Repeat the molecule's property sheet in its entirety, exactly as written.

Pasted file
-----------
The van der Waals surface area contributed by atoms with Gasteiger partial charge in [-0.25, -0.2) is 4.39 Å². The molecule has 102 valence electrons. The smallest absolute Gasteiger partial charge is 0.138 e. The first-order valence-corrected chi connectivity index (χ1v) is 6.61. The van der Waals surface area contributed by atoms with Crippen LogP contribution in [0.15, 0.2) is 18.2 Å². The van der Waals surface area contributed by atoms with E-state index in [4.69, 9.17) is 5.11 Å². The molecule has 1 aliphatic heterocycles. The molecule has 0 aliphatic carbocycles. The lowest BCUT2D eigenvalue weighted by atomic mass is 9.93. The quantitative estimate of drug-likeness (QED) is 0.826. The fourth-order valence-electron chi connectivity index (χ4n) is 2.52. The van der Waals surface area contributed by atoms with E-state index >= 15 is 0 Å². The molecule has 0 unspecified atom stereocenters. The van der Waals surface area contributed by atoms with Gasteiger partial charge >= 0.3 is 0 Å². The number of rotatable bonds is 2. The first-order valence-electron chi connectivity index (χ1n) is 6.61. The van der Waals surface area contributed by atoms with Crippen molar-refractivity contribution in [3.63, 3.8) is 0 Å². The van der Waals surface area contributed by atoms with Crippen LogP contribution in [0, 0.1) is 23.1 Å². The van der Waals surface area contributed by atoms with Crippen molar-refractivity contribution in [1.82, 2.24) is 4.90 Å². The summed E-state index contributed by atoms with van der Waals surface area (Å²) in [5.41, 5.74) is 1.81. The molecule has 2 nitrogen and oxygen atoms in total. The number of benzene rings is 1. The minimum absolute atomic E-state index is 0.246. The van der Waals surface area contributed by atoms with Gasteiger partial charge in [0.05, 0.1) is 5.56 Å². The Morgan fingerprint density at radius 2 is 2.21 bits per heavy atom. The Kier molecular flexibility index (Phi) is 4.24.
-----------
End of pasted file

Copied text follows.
The van der Waals surface area contributed by atoms with Gasteiger partial charge in [-0.25, -0.2) is 4.39 Å². The molecule has 102 valence electrons. The smallest absolute Gasteiger partial charge is 0.138 e. The first-order valence-corrected chi connectivity index (χ1v) is 6.61. The van der Waals surface area contributed by atoms with Crippen LogP contribution in [0.15, 0.2) is 18.2 Å². The van der Waals surface area contributed by atoms with E-state index in [4.69, 9.17) is 5.11 Å². The molecule has 1 aliphatic heterocycles. The molecule has 0 aliphatic carbocycles. The lowest BCUT2D eigenvalue weighted by atomic mass is 9.93. The quantitative estimate of drug-likeness (QED) is 0.826. The fourth-order valence-electron chi connectivity index (χ4n) is 2.52. The van der Waals surface area contributed by atoms with E-state index >= 15 is 0 Å². The molecule has 0 unspecified atom stereocenters. The van der Waals surface area contributed by atoms with Gasteiger partial charge >= 0.3 is 0 Å². The number of rotatable bonds is 2. The first-order valence-electron chi connectivity index (χ1n) is 6.61. The van der Waals surface area contributed by atoms with Crippen molar-refractivity contribution in [3.63, 3.8) is 0 Å². The van der Waals surface area contributed by atoms with Crippen LogP contribution in [0, 0.1) is 23.1 Å². The van der Waals surface area contributed by atoms with Crippen molar-refractivity contribution in [1.82, 2.24) is 4.90 Å². The summed E-state index contributed by atoms with van der Waals surface area (Å²) in [5.41, 5.74) is 1.81. The molecule has 2 nitrogen and oxygen atoms in total. The number of benzene rings is 1. The minimum absolute atomic E-state index is 0.246. The van der Waals surface area contributed by atoms with Gasteiger partial charge in [0.05, 0.1) is 5.56 Å². The Morgan fingerprint density at radius 2 is 2.21 bits per heavy atom. The Kier molecular flexibility index (Phi) is 4.24.